Sun's Increasing Brightness Will Dry Out The Earth In A Billion Years
December 17, 2013

Climate Model Predicts Earth Will Lose Its Oceans In A Billion Years

[ Watch the Video: The Sun Will Evaporate Our Oceans Eventually ]

Ranjini Raghunath for - Your Universe Online

One billion years from now, all the water on Earth could disappear, making it barren like Venus, and the culprit isn’t climate change. It’s the Sun, according to a new study published in the journal Nature.

Scientists have previously predicted that, even without climate change, the Earth’s surface would still heat up, because of the Sun’s increasing brightness. The difference is that the effects of climate change can be seen in decades, while the latter would be spread over millions of years.

The Sun’s brightness (measured by the total energy it gives off) has been increasing since it was born 4.5 billion years ago - about 7 percent every billion years.

As the Sun grows brighter, more and more water gets evaporated from the Earth’s oceans. Water vapor, like carbon dioxide, is a greenhouse gas that heats up the Earth’s surface, leading to more evaporation. This vicious cycle of heating and evaporation will keep increasing until it reaches a “runaway” state - a point of no return.

Scientists believe it was these conditions that drove Venus to its current, barren, furnace-like state. They also believe that, in another 4 billion years, the Sun’s brightness will have increased by 60 percent, possibly making Earth  “roasted to bare rock.”

So far, scientists have struggled to estimate the tipping point when global warming would reach this runaway state. Some climate models have predicted that the tipping point could happen much earlier - in 150 million years from now. However, such models fail to take into account the effect of seasons or clouds on the Earth’s temperature.

But a new and improved 3D climate model has been developed by researchers at the Laboratoire de Météorologie Dynamique, at the Institut Pierre-Simon Laplace in France. This model shows that the runaway state would happen when Sun’s brightness hits a much higher threshold than previously estimated, and the Earth’s surface temperature hits 70 degree Celsius - about a billion years from now.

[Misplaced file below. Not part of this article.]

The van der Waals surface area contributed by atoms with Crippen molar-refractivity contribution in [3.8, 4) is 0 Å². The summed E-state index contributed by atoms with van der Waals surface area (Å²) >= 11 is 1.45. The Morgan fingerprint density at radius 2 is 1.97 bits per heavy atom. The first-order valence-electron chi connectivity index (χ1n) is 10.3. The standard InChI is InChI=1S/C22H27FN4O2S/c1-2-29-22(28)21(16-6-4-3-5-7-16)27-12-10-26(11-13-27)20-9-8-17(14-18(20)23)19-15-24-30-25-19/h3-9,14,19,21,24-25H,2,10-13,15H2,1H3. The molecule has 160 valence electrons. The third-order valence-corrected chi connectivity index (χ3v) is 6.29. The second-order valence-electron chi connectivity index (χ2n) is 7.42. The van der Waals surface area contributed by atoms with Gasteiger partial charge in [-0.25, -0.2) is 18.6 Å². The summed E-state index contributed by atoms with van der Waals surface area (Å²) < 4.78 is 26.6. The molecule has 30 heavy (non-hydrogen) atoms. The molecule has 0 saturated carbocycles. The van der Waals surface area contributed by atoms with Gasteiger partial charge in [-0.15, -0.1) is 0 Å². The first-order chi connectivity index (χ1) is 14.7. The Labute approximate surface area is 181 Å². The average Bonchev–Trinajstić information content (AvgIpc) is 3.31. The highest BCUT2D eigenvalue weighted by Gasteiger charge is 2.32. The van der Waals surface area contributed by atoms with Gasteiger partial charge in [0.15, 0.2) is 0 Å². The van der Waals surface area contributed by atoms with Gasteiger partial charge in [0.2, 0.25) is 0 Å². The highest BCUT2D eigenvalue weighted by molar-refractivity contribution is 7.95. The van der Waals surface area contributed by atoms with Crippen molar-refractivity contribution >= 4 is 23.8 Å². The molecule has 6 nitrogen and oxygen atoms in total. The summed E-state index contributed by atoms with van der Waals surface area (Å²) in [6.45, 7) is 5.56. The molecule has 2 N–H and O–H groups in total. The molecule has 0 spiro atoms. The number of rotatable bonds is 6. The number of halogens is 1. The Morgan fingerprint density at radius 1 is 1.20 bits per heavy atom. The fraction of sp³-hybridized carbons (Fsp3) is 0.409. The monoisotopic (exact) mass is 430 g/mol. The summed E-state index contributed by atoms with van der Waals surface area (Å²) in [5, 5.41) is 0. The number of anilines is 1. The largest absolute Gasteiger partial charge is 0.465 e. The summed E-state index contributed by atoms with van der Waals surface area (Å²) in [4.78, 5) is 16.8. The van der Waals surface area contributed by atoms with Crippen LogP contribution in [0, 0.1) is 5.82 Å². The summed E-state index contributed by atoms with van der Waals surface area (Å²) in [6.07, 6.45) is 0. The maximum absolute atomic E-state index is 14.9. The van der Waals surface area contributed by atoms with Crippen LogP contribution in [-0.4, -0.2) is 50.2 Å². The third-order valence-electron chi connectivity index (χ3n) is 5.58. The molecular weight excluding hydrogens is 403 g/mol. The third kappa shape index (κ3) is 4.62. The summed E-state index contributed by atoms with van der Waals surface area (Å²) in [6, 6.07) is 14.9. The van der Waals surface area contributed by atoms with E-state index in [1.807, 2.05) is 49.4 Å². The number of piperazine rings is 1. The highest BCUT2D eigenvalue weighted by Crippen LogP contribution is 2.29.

The model was designed specifically to measure how the Earth and Earth-like planets respond to the Sun’s increased brightness in extremely hot and moist atmospheres, the researchers wrote.

What made the difference? It turns out that, even if clouds end up losing their cooling “parasol” effect on the Earth’s surface, circulating air patterns called Hadley cells would come to the rescue. They would help reduce warming in vulnerable areas where it is most likely to go into a runaway state. The effects of these air patterns would help stabilize the climate even as the Sun’s energy increases, and help push the tipping point forward millions of years.

The model also predicts that an Earth-like planet can be closer to a Sun-like star than previously suggested - about 0.95 astronomical units, or 5 percent less than the Earth’s distance from the Sun - without losing all its water.

These findings provide insight on how the earth’s atmosphere is evolving and help scientists predict what conditions are needed for Earth-like planets to hold water on their surface, the researchers believe.

Image 2 (below): Numerical simulations of the Earth's surface temperatures at the spring equinox, with an increasingly luminous Sun in the future. The first two diagrams are obtained with the global climate model. The second one shows the situation just before the complete evaporation of the oceans. The last one (380 W/m2) is an extrapolation showing temperatures after the complete evaporation of the oceans. The dates, expressed in Myr (millions of years), indicate the Sun's evolution: in reality, the continents and topography will be totally different in this distant future. Credit: Jérémy Leconte